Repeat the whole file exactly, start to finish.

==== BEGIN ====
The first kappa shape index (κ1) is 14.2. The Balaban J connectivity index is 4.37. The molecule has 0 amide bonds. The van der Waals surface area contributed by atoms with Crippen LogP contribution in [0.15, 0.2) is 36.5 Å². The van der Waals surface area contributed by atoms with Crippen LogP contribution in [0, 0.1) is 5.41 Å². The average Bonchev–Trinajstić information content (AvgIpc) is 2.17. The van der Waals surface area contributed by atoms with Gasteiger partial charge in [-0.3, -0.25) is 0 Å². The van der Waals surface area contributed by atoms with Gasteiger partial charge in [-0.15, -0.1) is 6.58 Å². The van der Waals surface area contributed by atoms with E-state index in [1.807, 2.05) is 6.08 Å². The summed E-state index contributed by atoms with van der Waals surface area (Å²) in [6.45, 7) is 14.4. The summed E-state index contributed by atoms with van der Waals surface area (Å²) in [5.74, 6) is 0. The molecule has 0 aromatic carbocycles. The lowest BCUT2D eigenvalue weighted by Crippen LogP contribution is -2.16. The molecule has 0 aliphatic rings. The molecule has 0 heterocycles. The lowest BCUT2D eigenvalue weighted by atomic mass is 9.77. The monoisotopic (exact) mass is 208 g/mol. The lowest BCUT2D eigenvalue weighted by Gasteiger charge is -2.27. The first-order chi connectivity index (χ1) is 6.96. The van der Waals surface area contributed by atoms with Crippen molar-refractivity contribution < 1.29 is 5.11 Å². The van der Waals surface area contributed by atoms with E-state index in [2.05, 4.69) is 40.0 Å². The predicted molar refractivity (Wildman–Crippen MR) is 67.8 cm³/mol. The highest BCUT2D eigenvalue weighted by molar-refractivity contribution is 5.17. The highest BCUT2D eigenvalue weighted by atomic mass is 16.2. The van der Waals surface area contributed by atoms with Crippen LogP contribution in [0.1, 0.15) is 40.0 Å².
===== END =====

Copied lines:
The first kappa shape index (κ1) is 14.2. The Balaban J connectivity index is 4.37. The molecule has 0 amide bonds. The van der Waals surface area contributed by atoms with Crippen LogP contribution in [0.15, 0.2) is 36.5 Å². The van der Waals surface area contributed by atoms with Crippen LogP contribution in [0, 0.1) is 5.41 Å². The average Bonchev–Trinajstić information content (AvgIpc) is 2.17. The van der Waals surface area contributed by atoms with Gasteiger partial charge in [-0.3, -0.25) is 0 Å². The van der Waals surface area contributed by atoms with Gasteiger partial charge in [-0.15, -0.1) is 6.58 Å². The van der Waals surface area contributed by atoms with E-state index in [1.807, 2.05) is 6.08 Å². The summed E-state index contributed by atoms with van der Waals surface area (Å²) in [6.45, 7) is 14.4. The summed E-state index contributed by atoms with van der Waals surface area (Å²) in [5.74, 6) is 0. The molecule has 0 aromatic carbocycles. The lowest BCUT2D eigenvalue weighted by Crippen LogP contribution is -2.16. The molecule has 0 aliphatic rings. The molecule has 0 heterocycles. The lowest BCUT2D eigenvalue weighted by atomic mass is 9.77. The monoisotopic (exact) mass is 208 g/mol. The lowest BCUT2D eigenvalue weighted by Gasteiger charge is -2.27. The first-order chi connectivity index (χ1) is 6.96. The van der Waals surface area contributed by atoms with Crippen molar-refractivity contribution < 1.29 is 5.11 Å². The van der Waals surface area contributed by atoms with E-state index in [2.05, 4.69) is 40.0 Å². The predicted molar refractivity (Wildman–Crippen MR) is 67.8 cm³/mol. The highest BCUT2D eigenvalue weighted by molar-refractivity contribution is 5.17. The highest BCUT2D eigenvalue weighted by atomic mass is 16.2. The van der Waals surface area contributed by atoms with Crippen LogP contribution in [0.1, 0.15) is 40.0 Å².